Post 605 –by Gautam Shah
Interventive spaces are issues of design, as these intervene or interpose in situations or circumstances. The interventions enter or appear, as relevant or irrelevant, intravenous extraneous, features or engagements. The interventions in a space, with an object, natural entity or a being, manifest new space segments. These new segments are intentional as well as circumstantial. The new segments nominally extend to the domain edge, and where such edges are notional, their extent is infinite. The infinite extent is due to the transgressions occurring through the sensual reach like visual, audio, smells etc. The original and the new space segments may not be of the same domain but have primary relationships with the domain edges, and secondary connections among themselves.
‘You see my five fingers, but somebody can see the five gaps between my fingers. Ordinarily you will not see the gaps, you will see five fingers. But the gaps are more real: fingers may come and go, gaps will remain’. –Osho Rajneesh -The Great Pilgrimage from Here to Here.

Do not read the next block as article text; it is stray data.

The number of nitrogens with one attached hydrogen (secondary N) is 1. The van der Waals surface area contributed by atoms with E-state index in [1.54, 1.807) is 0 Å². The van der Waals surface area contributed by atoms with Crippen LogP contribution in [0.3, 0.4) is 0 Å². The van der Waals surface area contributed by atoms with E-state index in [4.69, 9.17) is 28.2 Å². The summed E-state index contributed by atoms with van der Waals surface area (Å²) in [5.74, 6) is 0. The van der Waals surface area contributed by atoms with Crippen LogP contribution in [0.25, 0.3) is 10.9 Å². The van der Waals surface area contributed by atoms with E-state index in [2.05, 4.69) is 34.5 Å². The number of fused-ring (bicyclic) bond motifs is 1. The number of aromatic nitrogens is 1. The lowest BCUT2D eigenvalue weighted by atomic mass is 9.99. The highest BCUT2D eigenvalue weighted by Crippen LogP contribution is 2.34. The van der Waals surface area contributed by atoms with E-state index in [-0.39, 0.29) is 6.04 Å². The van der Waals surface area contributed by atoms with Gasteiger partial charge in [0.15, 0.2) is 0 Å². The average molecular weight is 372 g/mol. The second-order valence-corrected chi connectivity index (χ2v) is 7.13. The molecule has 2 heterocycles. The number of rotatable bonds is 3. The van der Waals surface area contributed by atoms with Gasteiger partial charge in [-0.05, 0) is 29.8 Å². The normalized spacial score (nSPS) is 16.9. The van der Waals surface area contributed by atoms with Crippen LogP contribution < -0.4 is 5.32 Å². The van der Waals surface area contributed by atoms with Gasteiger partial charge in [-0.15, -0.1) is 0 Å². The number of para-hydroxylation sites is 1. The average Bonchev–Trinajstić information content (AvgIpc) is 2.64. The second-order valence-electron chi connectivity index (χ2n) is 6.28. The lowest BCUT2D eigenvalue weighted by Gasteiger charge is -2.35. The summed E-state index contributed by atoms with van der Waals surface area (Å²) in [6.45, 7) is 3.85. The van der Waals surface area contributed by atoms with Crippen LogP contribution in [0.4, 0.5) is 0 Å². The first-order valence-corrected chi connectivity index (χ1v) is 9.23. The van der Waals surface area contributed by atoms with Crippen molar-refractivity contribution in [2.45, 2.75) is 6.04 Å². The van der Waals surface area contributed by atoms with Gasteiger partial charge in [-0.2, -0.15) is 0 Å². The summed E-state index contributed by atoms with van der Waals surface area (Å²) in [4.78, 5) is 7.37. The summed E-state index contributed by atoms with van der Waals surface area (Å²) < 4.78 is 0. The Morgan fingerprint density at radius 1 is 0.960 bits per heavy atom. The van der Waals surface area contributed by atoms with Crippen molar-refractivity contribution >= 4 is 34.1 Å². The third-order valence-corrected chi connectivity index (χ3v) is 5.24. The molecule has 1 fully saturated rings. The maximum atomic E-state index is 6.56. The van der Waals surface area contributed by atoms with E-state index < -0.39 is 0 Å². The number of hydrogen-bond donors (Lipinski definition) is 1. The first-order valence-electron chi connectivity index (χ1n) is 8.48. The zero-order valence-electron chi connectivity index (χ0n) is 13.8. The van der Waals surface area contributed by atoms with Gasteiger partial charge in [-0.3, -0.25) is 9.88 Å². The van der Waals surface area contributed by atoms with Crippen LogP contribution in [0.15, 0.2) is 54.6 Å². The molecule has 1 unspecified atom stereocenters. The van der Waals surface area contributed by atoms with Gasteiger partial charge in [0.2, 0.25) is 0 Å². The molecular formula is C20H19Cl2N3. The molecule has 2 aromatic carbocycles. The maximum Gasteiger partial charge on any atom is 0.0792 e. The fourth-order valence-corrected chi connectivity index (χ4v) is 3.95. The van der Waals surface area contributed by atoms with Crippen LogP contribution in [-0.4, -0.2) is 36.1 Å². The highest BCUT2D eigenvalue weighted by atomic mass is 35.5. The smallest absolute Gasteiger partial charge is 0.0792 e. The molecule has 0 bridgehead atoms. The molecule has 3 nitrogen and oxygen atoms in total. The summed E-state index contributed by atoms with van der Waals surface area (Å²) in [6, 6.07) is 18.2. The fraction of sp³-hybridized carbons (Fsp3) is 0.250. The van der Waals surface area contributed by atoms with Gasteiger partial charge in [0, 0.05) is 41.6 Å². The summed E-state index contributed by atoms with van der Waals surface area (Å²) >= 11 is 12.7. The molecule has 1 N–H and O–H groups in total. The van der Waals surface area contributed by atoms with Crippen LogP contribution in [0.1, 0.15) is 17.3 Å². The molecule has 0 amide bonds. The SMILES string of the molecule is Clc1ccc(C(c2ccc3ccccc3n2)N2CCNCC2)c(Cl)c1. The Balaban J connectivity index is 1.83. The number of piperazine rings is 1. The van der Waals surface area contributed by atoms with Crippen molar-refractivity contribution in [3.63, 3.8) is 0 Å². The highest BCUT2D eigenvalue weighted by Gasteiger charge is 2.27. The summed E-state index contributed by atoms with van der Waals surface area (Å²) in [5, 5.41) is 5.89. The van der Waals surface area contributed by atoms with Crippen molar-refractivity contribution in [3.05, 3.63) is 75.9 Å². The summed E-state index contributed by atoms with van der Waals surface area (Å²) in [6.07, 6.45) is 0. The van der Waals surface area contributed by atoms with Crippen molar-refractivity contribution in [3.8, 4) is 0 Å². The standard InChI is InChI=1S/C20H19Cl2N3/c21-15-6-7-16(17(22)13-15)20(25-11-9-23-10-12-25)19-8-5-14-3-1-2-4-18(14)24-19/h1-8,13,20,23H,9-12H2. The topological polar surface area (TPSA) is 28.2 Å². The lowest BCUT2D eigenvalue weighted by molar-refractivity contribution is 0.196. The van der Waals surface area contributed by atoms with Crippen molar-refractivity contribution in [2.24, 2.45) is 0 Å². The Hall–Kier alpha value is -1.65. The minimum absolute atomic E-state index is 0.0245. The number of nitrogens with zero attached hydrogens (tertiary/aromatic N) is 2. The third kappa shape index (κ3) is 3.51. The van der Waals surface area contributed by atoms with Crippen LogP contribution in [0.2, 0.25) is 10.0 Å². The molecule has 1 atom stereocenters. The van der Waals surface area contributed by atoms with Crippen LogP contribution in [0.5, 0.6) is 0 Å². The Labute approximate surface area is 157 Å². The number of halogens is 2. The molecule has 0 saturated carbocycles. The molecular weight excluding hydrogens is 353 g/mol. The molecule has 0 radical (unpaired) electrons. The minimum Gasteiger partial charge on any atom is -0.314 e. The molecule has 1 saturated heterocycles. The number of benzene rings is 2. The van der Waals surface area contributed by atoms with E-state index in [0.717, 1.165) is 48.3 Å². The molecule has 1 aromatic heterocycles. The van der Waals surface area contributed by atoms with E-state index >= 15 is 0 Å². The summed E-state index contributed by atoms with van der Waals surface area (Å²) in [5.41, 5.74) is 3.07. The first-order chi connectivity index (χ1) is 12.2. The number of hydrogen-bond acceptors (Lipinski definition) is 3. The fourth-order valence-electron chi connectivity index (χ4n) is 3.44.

For spatial or temporal intervention to occur, there is need for presence on two or more ends. A gaps exists only as mid segment. For two ends to have a meaning the mid space or time gap must have scale, derived from the ends. The space or time gap as a mid segment may not exist in reality but can mark its presence through memories or metaphorically. If the gap is too wide in proportion to the ends’ elements, the mid segment becomes irreverent.
The siting of a building on a land, be it on the road face, little away per the regulation, or with a deliberate setback, are all intentional space segment formations. Circumstantial conception of intervening space segments occurs as gap, an interlude, an entr’acte between two or more elements. The intermediate spaces exist as a physical distance and also as time transition. In architecture, human settlements, art, performances, expressions and communication, substantial content is of space and time miss-outs. The absence or silence, are the Interludes that defines the spatial experience. The spaces between, buildings, people or other objects, are designed for reinforcing the continuity or enforcing the discontinuity.